• Acedia is a kind of weariness of the heart. It makes a man sluggish. The monk in the grip of acedia finds the observances too hard, the customs of the house annoying, the admonitions of the abbot boring, the good zeal of others exaggerated, and punctuality unreasonable. Such a brother will, more often than not, develop a positive loathing for the sound of the bell.
• Vainglory is a desire to be raised above others. The monk in the grip of vainglory has an insatiable appetite for approval. He craves praise. He thrives on marks of respect and honour. He secretly waits for others to acknowledge the superiority that, in his own mind, is self–evident. The other side of vainglory is a kind of schadenfreude: the vainglorious monk feels bolstered when another brother makes a mistake, or sings a wrong note, or mispronounces a word, or burns the soup. The vainglorious monk takes a secret delight in catching others in a fault.
The monk who lives with Our Lady, who hides nothing from her, shows her everything, and tells her all his thoughts can be assured of victory in his combat against the vices. True devotion to Mary is a sign of humility; souls infected with spiritual pride are, more often than not, ill at ease in her presence. The very mention of the Holy Name of Mary can cause them to squirm. If prideful souls profess a devotion to Mary it is either a false devotion, or a formalistic one, or a notional one, that is, one that has not yet descended from the head into the heart.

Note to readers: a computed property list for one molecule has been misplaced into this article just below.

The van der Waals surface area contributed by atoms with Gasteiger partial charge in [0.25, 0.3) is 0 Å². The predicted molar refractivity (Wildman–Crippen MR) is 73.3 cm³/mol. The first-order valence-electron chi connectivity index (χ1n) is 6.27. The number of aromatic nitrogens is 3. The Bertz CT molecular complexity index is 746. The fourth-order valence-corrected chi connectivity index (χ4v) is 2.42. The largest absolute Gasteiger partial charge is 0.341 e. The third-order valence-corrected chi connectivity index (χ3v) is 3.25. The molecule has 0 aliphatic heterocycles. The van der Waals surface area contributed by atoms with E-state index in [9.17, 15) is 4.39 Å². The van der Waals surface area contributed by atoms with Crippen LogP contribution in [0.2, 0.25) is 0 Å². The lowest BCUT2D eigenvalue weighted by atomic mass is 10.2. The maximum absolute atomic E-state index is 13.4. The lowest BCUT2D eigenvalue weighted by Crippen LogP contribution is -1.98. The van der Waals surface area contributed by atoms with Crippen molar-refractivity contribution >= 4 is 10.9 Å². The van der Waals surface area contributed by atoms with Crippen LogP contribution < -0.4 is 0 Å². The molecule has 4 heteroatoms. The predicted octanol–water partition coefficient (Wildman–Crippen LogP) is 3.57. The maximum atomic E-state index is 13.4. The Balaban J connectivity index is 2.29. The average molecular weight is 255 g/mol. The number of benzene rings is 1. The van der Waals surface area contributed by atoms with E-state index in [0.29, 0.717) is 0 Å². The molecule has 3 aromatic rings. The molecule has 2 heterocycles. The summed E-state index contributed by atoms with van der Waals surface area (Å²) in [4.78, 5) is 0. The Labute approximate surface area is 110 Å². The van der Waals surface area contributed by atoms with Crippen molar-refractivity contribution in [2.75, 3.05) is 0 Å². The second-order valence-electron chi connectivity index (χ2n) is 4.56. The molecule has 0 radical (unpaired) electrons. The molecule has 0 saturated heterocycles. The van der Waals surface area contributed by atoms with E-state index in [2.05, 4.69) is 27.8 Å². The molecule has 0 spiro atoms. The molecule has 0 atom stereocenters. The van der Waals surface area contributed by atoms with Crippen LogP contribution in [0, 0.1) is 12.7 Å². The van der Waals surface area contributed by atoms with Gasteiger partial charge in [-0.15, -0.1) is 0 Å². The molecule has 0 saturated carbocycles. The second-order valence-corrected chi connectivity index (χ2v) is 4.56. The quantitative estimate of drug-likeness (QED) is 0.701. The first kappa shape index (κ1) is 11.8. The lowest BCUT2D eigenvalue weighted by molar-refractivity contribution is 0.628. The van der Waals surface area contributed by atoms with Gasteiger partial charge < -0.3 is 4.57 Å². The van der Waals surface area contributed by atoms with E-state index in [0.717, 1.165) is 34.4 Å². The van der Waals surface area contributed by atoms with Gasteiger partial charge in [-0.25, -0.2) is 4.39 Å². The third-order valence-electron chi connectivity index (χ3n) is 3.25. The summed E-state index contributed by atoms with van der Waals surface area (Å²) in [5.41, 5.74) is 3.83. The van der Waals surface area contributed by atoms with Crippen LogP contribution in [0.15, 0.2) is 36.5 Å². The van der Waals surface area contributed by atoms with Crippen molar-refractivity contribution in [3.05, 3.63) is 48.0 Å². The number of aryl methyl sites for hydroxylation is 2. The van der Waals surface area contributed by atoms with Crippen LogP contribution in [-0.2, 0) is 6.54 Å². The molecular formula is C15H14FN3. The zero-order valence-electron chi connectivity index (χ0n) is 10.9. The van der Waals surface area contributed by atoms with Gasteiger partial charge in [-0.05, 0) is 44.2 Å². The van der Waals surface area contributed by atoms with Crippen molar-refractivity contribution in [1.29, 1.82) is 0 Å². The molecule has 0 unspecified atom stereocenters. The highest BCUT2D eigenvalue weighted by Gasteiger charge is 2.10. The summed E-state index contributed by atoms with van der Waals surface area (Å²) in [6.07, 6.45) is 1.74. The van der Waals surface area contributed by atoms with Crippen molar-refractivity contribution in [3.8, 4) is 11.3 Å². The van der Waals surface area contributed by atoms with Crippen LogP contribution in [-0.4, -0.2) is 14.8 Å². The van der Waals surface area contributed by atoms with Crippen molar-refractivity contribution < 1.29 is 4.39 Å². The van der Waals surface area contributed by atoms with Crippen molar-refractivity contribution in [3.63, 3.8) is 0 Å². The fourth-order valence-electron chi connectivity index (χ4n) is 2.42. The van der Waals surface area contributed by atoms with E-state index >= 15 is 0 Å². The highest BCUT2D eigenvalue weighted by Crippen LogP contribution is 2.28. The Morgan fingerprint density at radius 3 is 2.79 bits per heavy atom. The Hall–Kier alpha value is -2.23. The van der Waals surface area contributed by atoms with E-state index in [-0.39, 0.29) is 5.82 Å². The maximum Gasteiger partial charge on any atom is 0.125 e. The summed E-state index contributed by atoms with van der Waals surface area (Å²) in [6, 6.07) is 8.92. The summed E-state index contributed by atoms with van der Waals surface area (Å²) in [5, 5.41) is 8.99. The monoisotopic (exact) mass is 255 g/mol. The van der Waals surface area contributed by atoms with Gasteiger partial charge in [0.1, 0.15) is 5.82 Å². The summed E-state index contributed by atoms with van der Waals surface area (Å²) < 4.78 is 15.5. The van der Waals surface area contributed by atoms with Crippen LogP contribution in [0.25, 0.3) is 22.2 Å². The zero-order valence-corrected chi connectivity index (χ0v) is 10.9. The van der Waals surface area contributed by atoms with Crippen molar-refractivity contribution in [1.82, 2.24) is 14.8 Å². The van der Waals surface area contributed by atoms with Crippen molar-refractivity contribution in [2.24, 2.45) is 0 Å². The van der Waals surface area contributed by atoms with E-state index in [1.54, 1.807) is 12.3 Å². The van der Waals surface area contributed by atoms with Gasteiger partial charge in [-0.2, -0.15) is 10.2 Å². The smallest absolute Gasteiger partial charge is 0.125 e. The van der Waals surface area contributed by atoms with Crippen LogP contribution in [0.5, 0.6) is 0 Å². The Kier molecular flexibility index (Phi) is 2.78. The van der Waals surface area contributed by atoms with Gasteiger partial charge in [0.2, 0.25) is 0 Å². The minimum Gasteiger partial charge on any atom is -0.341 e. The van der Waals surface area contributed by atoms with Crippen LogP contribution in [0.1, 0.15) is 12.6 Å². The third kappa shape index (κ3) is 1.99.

The rosary, because it is a profoundly simple and humble prayer, eradicates pride. When pride begins to shrink, all the other vices begin to shrink with it, and virtues begin to sprout in their place. I have often told you about the founder of the École Biblique in Jerusalem, the famous Dominican, Père Marie–Joseph Lagrange, who, walking back and forth in the alley next to the Couvent Saint–Étienne, prayed the full fifteen mysteries of the rosary every day. One day, a bright young scholar, with his head stuffed full of book learning, approached Père Lagrange and, with a smug smirk, asked, “But Mon Père, is it possible that you tell your beads each day? The rosary is suited to old women and poor ignorant folk, but I don’t understand why you, with your vast scientific knowledge of the Bible, walk back and forth telling your beads?” Père Lagrange looked straight at the young scholar and said, “Yes, I say the rosary because it decapitates pride”. Then with a little bow and a sweet smile, Père Lagrange continued his beads.
Saint Benedict says, “let us ask God to supply by the help of His grace what by nature is not possible to us”. There is no more effective way of doing this than by having recourse to Mary, the Mediatrix of All Graces, and the simplest way of having recourse to her is by saying the rosary. The monk who tells his beads is, most effectively, carrying out what Saint Benedict enjoins: he is asking God, through Mary, “to supply by the help of His grace what by nature is not possible to us”. Such a monk will not be disappointed in his hope.